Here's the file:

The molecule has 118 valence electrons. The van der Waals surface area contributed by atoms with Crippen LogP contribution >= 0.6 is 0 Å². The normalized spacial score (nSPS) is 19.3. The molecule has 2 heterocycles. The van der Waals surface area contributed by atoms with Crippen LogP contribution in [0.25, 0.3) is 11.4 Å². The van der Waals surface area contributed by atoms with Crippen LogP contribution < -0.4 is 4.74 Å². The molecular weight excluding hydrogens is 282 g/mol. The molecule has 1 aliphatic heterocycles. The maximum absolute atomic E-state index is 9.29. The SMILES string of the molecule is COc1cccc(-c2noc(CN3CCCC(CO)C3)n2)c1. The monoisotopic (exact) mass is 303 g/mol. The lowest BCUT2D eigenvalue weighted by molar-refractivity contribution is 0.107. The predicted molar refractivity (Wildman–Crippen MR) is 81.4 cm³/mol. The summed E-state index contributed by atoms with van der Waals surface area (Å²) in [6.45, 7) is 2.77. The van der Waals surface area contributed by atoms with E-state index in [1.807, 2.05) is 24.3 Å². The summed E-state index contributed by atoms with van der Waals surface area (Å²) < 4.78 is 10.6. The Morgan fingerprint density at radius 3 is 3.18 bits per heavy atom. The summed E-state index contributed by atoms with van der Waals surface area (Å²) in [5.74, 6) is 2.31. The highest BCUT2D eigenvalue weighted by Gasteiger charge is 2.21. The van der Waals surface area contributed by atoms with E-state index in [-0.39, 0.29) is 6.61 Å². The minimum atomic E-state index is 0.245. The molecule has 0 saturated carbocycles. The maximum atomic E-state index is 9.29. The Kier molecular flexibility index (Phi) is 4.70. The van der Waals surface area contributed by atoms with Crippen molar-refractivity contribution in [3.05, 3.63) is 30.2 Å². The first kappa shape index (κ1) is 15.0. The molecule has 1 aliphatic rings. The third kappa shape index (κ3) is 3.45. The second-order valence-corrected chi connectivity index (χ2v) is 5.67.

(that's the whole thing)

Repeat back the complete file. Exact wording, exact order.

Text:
The molecule has 118 valence electrons. The van der Waals surface area contributed by atoms with Crippen LogP contribution >= 0.6 is 0 Å². The normalized spacial score (nSPS) is 19.3. The molecule has 2 heterocycles. The van der Waals surface area contributed by atoms with Crippen LogP contribution in [0.25, 0.3) is 11.4 Å². The van der Waals surface area contributed by atoms with Crippen LogP contribution < -0.4 is 4.74 Å². The molecular weight excluding hydrogens is 282 g/mol. The molecule has 1 aliphatic heterocycles. The maximum absolute atomic E-state index is 9.29. The SMILES string of the molecule is COc1cccc(-c2noc(CN3CCCC(CO)C3)n2)c1. The monoisotopic (exact) mass is 303 g/mol. The lowest BCUT2D eigenvalue weighted by molar-refractivity contribution is 0.107. The predicted molar refractivity (Wildman–Crippen MR) is 81.4 cm³/mol. The summed E-state index contributed by atoms with van der Waals surface area (Å²) in [6.45, 7) is 2.77. The van der Waals surface area contributed by atoms with E-state index in [1.807, 2.05) is 24.3 Å². The summed E-state index contributed by atoms with van der Waals surface area (Å²) < 4.78 is 10.6. The Morgan fingerprint density at radius 3 is 3.18 bits per heavy atom. The summed E-state index contributed by atoms with van der Waals surface area (Å²) in [5.74, 6) is 2.31. The highest BCUT2D eigenvalue weighted by Gasteiger charge is 2.21. The van der Waals surface area contributed by atoms with E-state index in [-0.39, 0.29) is 6.61 Å². The minimum atomic E-state index is 0.245. The molecule has 0 saturated carbocycles. The maximum atomic E-state index is 9.29. The Kier molecular flexibility index (Phi) is 4.70. The van der Waals surface area contributed by atoms with Crippen molar-refractivity contribution in [3.05, 3.63) is 30.2 Å². The first kappa shape index (κ1) is 15.0. The molecule has 1 aliphatic rings. The third kappa shape index (κ3) is 3.45. The second-order valence-corrected chi connectivity index (χ2v) is 5.67.